Truth is… no one person has complete inspiration within him or herself. Musically, everyone has someone or something that influences their creative writing process. But no matter who you are or what level you might be on as a songwriter, those two dreadful words ‘Writer’s Block’ has probably affected you at some point in time. And despite your best efforts to climb out of the dungeon of writer’s gloom, nothing seems to work – not even changing writing locations, the time you write, or listening to your favorite music for inspiration. If you come to the place where you are facing a brick wall of creativity, and even your most noble efforts to write seem dead because you keep trying the same routine, read the tips that Music Instructor and Blogger, Gary Ewer shares in this article. They are helpful guidelines that might be just what you need to get yourself over the hump… and back in the driver’s seat of songwriting creativity.
Gary says, “Fear of failure is the cause of most occurrences of songwriter’s block.”
As humans, we’re able to be creative like no other species on earth. Other animals have the ability to play, imagining themselves (at least on a rudimentary level) in different scenarios, usually play fighting. But to our knowledge there are no other animals who have the capability – or the desire, it would seem – to be creative like we are.
As a songwriter, you know that there are days when ideas flow quickly, and where it seems that everything you touch turns to gold. And then, there are all those other days.
Those other days are the ones when you fight for every idea that happens, and you feel anything but prolific. On those days, you feel about as creative as all the other animal species on the planet, and you may even start to wonder why you’re trying at all.
Writer’s block, no matter what kind of artist you are (composer, author, choreographer, playwright, etc), is typically classified by researchers as being either mild, moderate, or severe. In severe writer’s block, the problem is grave: many with severe writer’s block are so afflicted that they often consider giving up entirely and permanently. That’s probably not you.
The vast numbers of people going through writer’s block are enduring what could be termed moderate writer’s block. A moderate block is one that lasts for more than a few days, and it’s a bit more than just a simple lack of ideas. In a moderate block, you feel discouragement and fear every time you sit down to write. In fact, even before attempting to write, you feel a kind of “artistic depression” grab you – you just know that you’re not going to get anything done.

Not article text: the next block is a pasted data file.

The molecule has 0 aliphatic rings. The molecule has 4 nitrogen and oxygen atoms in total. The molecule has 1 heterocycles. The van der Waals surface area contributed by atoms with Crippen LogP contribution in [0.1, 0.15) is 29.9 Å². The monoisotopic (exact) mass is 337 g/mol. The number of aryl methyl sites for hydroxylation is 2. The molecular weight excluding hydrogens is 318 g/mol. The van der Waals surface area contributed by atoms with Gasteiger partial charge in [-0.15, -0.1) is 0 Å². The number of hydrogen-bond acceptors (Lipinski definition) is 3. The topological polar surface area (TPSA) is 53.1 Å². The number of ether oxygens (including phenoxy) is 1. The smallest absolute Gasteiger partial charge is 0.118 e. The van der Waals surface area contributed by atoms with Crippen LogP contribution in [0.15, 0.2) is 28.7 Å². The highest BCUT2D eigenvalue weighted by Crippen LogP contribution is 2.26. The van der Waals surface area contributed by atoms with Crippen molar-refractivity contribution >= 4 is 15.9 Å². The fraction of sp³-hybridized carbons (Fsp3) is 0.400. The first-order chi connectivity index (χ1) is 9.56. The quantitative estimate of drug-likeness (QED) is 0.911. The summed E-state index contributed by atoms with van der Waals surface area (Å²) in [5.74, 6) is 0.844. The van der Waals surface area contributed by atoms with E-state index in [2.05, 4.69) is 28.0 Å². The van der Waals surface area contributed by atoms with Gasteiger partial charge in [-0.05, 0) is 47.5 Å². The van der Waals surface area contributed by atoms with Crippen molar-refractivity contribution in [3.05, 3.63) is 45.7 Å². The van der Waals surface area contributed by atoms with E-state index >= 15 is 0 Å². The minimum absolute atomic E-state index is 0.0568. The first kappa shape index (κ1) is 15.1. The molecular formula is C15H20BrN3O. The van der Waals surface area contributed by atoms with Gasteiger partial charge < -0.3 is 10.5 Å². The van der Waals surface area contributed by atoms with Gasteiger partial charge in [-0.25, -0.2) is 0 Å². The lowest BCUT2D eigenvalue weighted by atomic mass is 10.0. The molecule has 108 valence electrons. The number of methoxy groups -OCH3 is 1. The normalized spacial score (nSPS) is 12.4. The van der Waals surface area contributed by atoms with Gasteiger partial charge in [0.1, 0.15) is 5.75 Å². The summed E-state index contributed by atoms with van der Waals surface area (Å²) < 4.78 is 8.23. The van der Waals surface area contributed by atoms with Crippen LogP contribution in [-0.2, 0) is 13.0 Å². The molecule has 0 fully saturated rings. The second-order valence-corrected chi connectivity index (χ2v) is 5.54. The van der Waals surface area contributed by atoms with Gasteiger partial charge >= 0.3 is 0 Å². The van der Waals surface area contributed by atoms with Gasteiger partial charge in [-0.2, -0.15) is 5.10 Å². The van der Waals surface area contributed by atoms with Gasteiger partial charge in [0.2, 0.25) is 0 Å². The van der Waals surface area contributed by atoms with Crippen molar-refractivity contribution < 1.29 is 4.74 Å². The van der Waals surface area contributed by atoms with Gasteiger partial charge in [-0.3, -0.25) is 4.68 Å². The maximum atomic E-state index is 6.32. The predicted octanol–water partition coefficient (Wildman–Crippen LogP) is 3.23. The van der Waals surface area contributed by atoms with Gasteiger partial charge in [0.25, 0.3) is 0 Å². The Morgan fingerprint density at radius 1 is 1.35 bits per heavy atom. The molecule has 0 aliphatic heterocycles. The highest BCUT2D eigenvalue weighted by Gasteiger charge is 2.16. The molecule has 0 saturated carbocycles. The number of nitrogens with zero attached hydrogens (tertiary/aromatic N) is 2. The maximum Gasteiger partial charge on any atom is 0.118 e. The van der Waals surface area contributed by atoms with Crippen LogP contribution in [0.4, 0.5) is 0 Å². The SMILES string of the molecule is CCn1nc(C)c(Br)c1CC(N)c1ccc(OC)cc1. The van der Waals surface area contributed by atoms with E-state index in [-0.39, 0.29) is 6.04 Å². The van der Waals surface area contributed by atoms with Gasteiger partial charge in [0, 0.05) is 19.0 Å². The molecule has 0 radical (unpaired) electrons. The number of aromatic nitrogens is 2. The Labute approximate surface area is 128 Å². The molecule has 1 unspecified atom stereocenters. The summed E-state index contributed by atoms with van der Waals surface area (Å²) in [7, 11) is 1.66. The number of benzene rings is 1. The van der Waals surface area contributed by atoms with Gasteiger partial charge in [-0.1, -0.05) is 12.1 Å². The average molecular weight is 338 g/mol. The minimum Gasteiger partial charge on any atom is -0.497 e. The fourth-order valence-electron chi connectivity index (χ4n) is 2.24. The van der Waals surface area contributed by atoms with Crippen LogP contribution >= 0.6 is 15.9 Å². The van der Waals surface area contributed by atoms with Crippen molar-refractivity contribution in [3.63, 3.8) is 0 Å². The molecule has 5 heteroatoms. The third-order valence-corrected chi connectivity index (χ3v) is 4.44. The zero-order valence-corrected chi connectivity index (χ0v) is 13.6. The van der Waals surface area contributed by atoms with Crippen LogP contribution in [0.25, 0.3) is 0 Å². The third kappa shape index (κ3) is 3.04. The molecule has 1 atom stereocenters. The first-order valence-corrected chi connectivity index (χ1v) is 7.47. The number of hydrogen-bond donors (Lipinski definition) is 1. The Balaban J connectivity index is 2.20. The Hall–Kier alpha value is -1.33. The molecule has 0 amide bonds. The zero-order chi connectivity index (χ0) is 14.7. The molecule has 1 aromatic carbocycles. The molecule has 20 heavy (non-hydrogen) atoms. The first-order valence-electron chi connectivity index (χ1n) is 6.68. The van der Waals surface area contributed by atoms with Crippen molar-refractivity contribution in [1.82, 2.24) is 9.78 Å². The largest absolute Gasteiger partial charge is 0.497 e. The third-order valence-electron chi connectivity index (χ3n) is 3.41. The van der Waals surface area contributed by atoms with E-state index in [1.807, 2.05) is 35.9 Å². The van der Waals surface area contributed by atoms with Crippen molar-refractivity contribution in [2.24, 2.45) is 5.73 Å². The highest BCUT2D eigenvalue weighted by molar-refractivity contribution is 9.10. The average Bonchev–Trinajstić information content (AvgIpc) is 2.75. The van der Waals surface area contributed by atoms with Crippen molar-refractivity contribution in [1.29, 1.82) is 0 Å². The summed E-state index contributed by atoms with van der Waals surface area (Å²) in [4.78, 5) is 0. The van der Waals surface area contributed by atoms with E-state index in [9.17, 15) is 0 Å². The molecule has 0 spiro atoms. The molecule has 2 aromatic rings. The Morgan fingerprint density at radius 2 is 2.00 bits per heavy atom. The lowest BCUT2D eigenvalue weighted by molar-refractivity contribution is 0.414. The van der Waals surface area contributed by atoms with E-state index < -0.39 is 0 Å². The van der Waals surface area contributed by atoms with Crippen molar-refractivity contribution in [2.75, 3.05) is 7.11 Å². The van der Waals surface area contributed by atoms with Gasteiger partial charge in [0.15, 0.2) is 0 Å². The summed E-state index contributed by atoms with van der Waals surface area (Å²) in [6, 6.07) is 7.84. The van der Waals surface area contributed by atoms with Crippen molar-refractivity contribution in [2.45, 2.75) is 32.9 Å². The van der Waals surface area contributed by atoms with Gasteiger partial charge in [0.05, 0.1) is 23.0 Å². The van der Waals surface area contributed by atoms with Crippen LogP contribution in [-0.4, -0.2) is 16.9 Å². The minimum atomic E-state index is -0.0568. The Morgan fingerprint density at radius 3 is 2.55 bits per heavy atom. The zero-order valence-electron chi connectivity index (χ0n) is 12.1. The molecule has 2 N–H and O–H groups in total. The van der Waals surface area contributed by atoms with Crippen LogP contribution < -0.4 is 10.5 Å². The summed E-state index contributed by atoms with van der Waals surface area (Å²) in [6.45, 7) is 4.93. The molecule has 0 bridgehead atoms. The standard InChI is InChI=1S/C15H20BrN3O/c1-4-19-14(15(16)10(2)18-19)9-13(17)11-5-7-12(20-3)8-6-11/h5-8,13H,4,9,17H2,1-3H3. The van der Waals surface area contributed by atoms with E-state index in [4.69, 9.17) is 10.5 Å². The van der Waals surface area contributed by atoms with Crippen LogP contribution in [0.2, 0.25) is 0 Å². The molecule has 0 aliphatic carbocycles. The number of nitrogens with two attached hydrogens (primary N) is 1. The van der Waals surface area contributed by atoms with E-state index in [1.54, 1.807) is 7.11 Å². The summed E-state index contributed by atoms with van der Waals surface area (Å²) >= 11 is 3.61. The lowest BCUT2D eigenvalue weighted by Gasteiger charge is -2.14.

Similar to a basketball player’s scoring drought, a fear of failure is the cause of the trouble, and that fear has a way of deepening the problem. If you could just start scoring some baskets, you know the fear would subside.
When writer’s block has grabbed you, it’s not because you can’t come up with ideas. It’s that every idea you create seems lame, and seems to lead nowhere. When your ideas feel like they’re grinding to a halt in this way, there are a few things you can do to get the brain going again.
Talk to other songwriters. Since we know that most occurrences of writer’s block come from a fear of failure, speaking to other songwriters about their experiences with the dreaded condition can help deal with the fear. There is a way through this!
Create songwriting partnerships. A songwriting partnership means that when your ideas are on the wane, you’ll feel inspired by the ideas of people you’re working with.
Less writing, more listening. Almost nothing is created in a vacuum in the world of the creative arts. Most of your ideas, whether you realize it or not (or want to admit it), have their birth in music that you’re listening to. You might be surprised how much your artistic batteries recharge themselves after listening to good music.
Switch to a different art form. You’re still being creative when you put your guitar down and pick up a pen or a painting brush. It gives you an entirely new way of being creative that comes with far less pressure.
Concentrate on teaching. Teaching allows you to put your musical thoughts into words. That process helps you make sense of this thing you’re trying to do. So while you’re helping a student, you’re really helping yourself.
Less writing, more performing. If the ideas aren’t coming the way you’d like, don’t sweat it. Take a break, and focus on your performance skills. Like switching to a different art form, it takes the pressure off having to write while still allowing you to be creative.